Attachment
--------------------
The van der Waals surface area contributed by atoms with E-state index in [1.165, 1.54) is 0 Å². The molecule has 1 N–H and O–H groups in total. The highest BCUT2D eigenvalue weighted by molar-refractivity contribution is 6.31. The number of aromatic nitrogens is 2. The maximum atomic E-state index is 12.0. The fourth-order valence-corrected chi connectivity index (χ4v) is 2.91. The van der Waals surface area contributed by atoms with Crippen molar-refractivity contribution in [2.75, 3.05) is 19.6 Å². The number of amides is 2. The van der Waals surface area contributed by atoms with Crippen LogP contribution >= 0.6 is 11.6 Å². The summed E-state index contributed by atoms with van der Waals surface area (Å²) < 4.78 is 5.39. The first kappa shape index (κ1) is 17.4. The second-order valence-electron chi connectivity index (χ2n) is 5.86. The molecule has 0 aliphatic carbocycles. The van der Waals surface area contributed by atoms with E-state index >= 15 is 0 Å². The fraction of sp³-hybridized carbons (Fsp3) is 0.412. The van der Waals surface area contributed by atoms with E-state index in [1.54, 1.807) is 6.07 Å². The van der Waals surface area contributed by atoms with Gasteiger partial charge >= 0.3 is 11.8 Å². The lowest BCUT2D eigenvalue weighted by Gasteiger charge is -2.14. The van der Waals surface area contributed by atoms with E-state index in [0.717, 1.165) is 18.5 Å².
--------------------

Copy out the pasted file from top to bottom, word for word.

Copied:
The van der Waals surface area contributed by atoms with E-state index in [1.165, 1.54) is 0 Å². The molecule has 1 N–H and O–H groups in total. The highest BCUT2D eigenvalue weighted by molar-refractivity contribution is 6.31. The number of aromatic nitrogens is 2. The maximum atomic E-state index is 12.0. The fourth-order valence-corrected chi connectivity index (χ4v) is 2.91. The van der Waals surface area contributed by atoms with Crippen molar-refractivity contribution in [2.75, 3.05) is 19.6 Å². The number of amides is 2. The van der Waals surface area contributed by atoms with Crippen LogP contribution >= 0.6 is 11.6 Å². The summed E-state index contributed by atoms with van der Waals surface area (Å²) < 4.78 is 5.39. The first kappa shape index (κ1) is 17.4. The second-order valence-electron chi connectivity index (χ2n) is 5.86. The molecule has 0 aliphatic carbocycles. The van der Waals surface area contributed by atoms with E-state index >= 15 is 0 Å². The fraction of sp³-hybridized carbons (Fsp3) is 0.412. The van der Waals surface area contributed by atoms with E-state index in [1.54, 1.807) is 6.07 Å². The van der Waals surface area contributed by atoms with Gasteiger partial charge >= 0.3 is 11.8 Å². The lowest BCUT2D eigenvalue weighted by Gasteiger charge is -2.14. The van der Waals surface area contributed by atoms with E-state index in [0.717, 1.165) is 18.5 Å².